9. A gap filler device as set forth in claim 1
wherein each of said bearing surface members includes a substantially planar surface on each of said first and second ascending legs and a plurality of outwardly projecting spike members on said planar surface for engaging the side walls of the gap.
10. In combination with an aircraft having an exterior surface formed of adjacent panels having gaps between side walls of said adjacent panels, a gap filler device comprising:
an elongated centrally disposed horizontal portion extending across the gap; and
a vertical portion extending downwardly therefore into the gap, said vertical portion including first and second descending legs integrally formed with said horizontal portion and extending downwardly from opposed sides thereof, each of said descending legs extending to a bight and first and second ascending legs, integral, respectively, with said first and second descending legs, said first and second ascending legs extending from said bight to a terminal end and biased, respectively, away from said first and second descending legs, each of said first and second ascending legs including opposed, spaced apart bearing surface members biased into frictional engagement with the side walls of the gap to resist removal of said gap filler device from the gap.
11. A combination as set forth in claim 10
wherein said horizontal portion and said vertical portion are formed of an electrically conductive material selected to preclude galvanic corrosion when in contact with the panels and to abate electrical discontinuities at the gaps between the panels thereby reducing aircraft detectability by radar and improving lightning strike tolerance.
12. A combination as set forth in claim 10 including:
slots in said vertical portion extending upwardly from said bight at spaced locations along the length of said legs.
13. A combination as set forth in claim 12 and further including:
said vertical portion having a stress relief aperture at the top of each slot.
14. A combination as set forth in claim 10 including:
a head member fixed to said horizontal portion and being in contact with adjacent panels at their exterior surfaces.
15. A combination as set forth in claim 14
wherein said head member includes an elongated plate having opposed generally longitudinally extending edges contoured to minimize detection by radar.
16. A combination as set forth in claim 15
wherein said opposed edges are of a saw tooth configuration having a series of tooth-like projections having one of the following designs: (a) varying wave length and same amplitude; (b) same wave length and different amplitude; (c) same wave length and same amplitude; and (d) varying wave length and varying amplitude.
17. A combination as set forth in claim 14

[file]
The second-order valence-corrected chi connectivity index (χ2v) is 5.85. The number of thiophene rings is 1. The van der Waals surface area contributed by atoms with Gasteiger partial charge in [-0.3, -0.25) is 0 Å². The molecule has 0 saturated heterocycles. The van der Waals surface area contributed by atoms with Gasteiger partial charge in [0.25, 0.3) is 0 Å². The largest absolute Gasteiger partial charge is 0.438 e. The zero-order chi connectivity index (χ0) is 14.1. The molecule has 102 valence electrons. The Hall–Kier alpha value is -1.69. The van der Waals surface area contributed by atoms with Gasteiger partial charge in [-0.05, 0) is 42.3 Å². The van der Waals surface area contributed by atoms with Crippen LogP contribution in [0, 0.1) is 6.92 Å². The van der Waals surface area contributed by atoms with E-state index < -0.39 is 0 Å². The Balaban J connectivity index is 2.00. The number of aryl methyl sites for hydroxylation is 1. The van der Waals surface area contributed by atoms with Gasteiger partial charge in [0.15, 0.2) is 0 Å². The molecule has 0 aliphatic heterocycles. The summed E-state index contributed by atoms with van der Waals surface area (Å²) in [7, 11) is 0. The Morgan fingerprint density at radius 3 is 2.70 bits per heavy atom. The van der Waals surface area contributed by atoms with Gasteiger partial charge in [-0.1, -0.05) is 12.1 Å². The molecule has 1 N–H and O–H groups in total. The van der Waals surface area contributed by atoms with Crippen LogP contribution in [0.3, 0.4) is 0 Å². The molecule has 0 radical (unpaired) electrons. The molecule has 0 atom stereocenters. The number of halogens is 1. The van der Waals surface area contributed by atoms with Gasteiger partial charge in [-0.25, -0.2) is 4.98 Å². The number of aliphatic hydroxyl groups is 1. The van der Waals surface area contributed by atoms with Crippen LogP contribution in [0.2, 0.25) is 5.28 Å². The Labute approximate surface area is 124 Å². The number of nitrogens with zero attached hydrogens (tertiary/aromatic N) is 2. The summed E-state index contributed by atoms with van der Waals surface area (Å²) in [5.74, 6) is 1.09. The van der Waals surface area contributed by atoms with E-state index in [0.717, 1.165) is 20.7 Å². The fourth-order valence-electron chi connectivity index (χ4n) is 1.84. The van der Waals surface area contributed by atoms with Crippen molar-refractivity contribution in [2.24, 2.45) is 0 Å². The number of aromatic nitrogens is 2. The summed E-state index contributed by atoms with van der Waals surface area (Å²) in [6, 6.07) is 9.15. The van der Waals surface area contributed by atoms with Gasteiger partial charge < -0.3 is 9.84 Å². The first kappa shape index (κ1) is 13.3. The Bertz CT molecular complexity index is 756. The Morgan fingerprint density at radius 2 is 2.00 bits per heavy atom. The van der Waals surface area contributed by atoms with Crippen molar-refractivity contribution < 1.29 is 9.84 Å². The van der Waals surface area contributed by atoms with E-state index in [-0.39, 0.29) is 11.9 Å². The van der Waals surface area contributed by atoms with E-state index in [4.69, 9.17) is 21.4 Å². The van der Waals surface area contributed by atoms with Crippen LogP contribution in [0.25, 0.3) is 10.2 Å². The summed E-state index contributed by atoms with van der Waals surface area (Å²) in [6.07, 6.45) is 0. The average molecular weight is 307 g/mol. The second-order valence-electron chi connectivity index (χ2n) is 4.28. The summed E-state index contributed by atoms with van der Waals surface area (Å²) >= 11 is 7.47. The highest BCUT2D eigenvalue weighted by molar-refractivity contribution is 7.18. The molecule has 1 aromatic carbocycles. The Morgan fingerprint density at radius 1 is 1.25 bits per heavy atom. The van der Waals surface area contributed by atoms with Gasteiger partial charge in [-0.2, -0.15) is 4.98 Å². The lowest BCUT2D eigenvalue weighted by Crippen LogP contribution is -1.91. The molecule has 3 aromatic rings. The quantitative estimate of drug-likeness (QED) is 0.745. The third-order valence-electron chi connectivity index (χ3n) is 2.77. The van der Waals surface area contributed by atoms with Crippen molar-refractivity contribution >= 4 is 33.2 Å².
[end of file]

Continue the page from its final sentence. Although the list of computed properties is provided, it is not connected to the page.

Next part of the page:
wherein said head member is of ceramic material and has a longitudinally extending slot therein; and
including:
an elongated retainer member engageably receivable in the longitudinal slot of said head member, said retainer member being fixed to said horizontal portion to thereby prevent removal of said head member from said vertical portion.
18. A combination as set forth in claim 17
wherein said retainer member is metallic and is welded to said horizontal portion.
19. A combination as set forth in claim 14
wherein said head member is fabricated of the same material as said panels.
20. A combination as set forth in claim 10
wherein said adjacent panels defining the gap include structure defining an opening into the gap which is smaller than the width of the gap so as to define overhangs over each side wall of the gap; and
wherein said terminal ends of said first and second ascending legs are engageable with said overhangs when said vertical portion is inserted into the gap, thereby preventing removal of said gap filler device from the gap.
21. A combination as set forth in claim 10
wherein each of said bearing surface members includes a substantially planar surface and a plurality of outwardly projecting spike members on said planar surface engageable with the side walls of the gap.
Description
BACKGROUND OF THE INVENTION

1. Field of the Invention

This invention relates to gap filler devices for sealing discontinuities in a variety of situations. In one instance, the gap filler device of the invention is suitable for use in the construction of advanced aircraft and, more particularly, relates to gap filler devices positioned in the slots formed between adjacent aircraft panels to cover such slots so that aircraft provided with such gap filler devices have improved laminar air flow thereover, fuel consumption, handling capabilities and electrical continuity, along with abated radar detection, sound and drag.